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Do I Really Want to Know? A Cognitive Dissonance-Based Explanation of Other-Regarding Behavior

Author

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  • Astrid Matthey

    (Max-Planck-Institute of Economics, Kahlaische Str. 10, 07745 Jena, Germany)

  • Tobias Regner

    () (Max-Planck-Institute of Economics, Kahlaische Str. 10, 07745 Jena, Germany)

Abstract

We investigate to what extent genuine social preferences can explain observed other-regarding behavior. In a dictator game variant subjects can choose whether to learn about the consequences of their choice for the receiver. We find that a majority of subjects showing other-regarding behavior when the payoffs of the receiver are known, choose to ignore these consequences if possible. This behavior is inconsistent with preferences about outcomes. Other-regarding behavior may also be explained by avoiding cognitive dissonance as in Konow (2000). Our experiment’s choice data is in line with this approach. In addition, we successfully relate individual behavior to proxies for cognitive dissonance.

Suggested Citation

  • Astrid Matthey & Tobias Regner, 2011. "Do I Really Want to Know? A Cognitive Dissonance-Based Explanation of Other-Regarding Behavior," Games, MDPI, Open Access Journal, vol. 2(1), pages 1-22, February.
  • Handle: RePEc:gam:jgames:v:2:y:2011:i:1:p:114-135:d:11378
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    References listed on IDEAS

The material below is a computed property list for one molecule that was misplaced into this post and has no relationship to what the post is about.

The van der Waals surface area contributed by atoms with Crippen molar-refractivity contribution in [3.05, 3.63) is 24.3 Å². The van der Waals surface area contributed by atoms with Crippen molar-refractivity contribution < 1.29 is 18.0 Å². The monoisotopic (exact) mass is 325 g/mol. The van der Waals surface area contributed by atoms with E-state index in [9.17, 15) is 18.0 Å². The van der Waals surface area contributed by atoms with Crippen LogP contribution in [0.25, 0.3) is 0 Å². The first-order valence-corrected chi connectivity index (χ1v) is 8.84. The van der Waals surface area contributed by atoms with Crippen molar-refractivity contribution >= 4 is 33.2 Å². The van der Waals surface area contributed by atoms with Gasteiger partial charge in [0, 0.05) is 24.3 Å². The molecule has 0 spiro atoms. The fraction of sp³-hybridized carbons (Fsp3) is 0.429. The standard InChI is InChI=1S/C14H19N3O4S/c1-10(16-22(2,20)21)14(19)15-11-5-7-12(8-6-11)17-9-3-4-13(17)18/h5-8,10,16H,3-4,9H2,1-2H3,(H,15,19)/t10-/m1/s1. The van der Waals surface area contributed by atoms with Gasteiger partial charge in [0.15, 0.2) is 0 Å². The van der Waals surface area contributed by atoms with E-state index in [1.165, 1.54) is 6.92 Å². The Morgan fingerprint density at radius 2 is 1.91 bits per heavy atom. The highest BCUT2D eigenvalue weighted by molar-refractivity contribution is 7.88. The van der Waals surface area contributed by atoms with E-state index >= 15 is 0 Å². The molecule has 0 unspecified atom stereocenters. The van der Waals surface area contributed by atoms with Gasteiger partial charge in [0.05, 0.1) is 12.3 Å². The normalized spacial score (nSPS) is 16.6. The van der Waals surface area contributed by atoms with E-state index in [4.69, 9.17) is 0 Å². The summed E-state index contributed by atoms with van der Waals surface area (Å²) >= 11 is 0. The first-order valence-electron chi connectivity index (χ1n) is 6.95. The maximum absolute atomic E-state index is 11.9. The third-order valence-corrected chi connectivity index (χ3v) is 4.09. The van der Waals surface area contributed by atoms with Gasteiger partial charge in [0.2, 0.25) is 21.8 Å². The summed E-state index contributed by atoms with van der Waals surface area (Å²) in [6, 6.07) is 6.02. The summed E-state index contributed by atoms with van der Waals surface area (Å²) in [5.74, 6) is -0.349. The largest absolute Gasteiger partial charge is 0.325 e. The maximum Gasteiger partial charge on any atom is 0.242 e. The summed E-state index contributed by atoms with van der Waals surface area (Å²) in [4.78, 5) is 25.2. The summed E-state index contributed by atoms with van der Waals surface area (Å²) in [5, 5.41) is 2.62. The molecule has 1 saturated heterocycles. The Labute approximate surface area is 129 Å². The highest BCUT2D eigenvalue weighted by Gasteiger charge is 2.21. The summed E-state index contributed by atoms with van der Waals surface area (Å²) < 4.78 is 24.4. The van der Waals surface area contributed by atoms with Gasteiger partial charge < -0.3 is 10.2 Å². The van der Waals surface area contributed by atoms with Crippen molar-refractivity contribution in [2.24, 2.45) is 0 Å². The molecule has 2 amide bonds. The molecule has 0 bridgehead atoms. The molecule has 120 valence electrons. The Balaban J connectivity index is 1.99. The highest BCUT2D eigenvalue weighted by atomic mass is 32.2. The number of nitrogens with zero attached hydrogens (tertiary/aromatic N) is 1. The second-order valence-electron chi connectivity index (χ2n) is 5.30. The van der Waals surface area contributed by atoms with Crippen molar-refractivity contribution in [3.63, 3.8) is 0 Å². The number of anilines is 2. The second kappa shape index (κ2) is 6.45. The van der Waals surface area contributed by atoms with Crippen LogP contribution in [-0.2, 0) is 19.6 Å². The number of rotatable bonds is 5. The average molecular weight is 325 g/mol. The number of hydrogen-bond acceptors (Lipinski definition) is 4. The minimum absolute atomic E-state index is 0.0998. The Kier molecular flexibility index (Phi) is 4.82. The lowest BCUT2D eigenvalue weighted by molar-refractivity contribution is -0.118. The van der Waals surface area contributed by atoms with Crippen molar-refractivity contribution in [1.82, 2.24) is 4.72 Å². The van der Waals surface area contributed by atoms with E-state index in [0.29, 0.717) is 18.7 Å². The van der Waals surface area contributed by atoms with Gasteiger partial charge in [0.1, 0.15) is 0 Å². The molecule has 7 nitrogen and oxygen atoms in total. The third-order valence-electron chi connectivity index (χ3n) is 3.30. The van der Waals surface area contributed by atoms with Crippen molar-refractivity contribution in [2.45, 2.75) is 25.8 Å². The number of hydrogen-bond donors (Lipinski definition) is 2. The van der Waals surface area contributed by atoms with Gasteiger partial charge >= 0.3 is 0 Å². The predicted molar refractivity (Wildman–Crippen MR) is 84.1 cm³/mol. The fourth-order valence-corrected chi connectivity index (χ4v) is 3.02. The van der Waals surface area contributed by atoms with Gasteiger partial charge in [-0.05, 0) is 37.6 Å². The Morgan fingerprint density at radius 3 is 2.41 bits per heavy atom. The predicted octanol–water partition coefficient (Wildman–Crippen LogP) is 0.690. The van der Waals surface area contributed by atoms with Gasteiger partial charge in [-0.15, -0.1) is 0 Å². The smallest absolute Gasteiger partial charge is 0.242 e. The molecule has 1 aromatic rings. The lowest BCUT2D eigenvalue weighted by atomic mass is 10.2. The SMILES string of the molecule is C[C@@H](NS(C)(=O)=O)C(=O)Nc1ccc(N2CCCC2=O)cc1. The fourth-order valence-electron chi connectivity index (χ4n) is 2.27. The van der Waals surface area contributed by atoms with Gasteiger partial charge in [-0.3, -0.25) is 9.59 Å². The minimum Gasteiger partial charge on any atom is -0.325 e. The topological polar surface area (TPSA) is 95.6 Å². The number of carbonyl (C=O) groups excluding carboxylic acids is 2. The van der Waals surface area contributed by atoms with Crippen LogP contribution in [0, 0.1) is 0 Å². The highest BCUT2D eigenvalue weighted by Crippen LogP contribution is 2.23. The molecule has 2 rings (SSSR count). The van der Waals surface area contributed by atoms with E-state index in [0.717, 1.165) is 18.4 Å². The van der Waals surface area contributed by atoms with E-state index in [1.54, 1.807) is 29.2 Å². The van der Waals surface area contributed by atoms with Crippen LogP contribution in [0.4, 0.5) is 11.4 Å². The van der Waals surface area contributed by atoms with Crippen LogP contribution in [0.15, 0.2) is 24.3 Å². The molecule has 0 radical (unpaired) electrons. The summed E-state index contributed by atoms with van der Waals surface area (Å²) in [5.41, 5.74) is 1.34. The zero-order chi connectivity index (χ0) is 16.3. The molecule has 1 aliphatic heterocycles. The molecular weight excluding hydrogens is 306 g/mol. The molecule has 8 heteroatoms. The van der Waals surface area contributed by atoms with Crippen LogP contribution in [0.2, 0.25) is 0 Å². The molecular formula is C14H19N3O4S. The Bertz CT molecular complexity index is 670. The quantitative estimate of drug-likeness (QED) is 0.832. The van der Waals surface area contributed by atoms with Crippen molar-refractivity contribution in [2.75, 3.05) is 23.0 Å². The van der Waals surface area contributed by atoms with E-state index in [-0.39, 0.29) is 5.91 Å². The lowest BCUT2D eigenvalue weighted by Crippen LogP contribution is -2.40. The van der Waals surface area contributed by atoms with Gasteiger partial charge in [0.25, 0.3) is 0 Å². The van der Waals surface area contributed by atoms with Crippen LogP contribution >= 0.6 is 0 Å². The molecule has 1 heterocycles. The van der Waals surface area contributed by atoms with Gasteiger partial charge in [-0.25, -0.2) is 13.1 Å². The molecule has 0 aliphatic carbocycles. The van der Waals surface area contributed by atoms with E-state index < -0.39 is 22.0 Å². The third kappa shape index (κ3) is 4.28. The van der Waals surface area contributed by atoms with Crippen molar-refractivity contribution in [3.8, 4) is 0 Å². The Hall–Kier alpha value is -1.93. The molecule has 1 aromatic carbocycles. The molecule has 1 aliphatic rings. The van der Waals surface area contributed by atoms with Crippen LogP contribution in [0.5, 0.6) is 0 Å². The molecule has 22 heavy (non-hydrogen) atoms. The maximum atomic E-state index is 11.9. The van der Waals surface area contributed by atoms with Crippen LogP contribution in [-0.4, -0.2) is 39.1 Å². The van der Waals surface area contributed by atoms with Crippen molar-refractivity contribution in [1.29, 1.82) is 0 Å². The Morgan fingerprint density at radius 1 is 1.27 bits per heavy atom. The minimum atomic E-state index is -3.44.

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    Blog mentions

    As found by EconAcademics.org, the blog aggregator for Economics research:
    1. Dissonance, ignorance & Lib Dems
      by chris dillow in Stumbling and Mumbling on 2010-11-24 18:36:08

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    Cited by:

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    5. Spiekermann, Kai & Weiss, Arne, 2016. "Objective and subjective compliance: A norm-based explanation of ‘moral wiggle room’," Games and Economic Behavior, Elsevier, vol. 96(C), pages 170-183.
    6. Sutan, Angela & Grolleau, Gilles & Mateu, Guillermo & Vranceanu, Radu, 2018. "“Facta non verba”: An experiment on pledging and giving," Journal of Economic Psychology, Elsevier, vol. 65(C), pages 1-15.
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    9. Ockenfels, Axel & Werner, Peter, 2012. "‘Hiding behind a small cake’ in a newspaper dictator game," Journal of Economic Behavior & Organization, Elsevier, vol. 82(1), pages 82-85.
    10. Duffy, Sean & Smith, John, 2014. "Cognitive load in the multi-player prisoner's dilemma game: Are there brains in games?," Journal of Behavioral and Experimental Economics (formerly The Journal of Socio-Economics), Elsevier, vol. 51(C), pages 47-56.
    11. Serra-Garcia, Marta & Szech, Nora, 2018. "The (in)elasticity of moral ignorance," Working Paper Series in Economics 120, Karlsruhe Institute of Technology (KIT), Department of Economics and Management.
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    More about this item

    Keywords

    social preferences; other-regarding behavior; experiments; cognitive dissonance;
    All these keywords.

    JEL classification:

    • C - Mathematical and Quantitative Methods
    • C7 - Mathematical and Quantitative Methods - - Game Theory and Bargaining Theory
    • C70 - Mathematical and Quantitative Methods - - Game Theory and Bargaining Theory - - - General
    • C71 - Mathematical and Quantitative Methods - - Game Theory and Bargaining Theory - - - Cooperative Games
    • C72 - Mathematical and Quantitative Methods - - Game Theory and Bargaining Theory - - - Noncooperative Games
    • C73 - Mathematical and Quantitative Methods - - Game Theory and Bargaining Theory - - - Stochastic and Dynamic Games; Evolutionary Games

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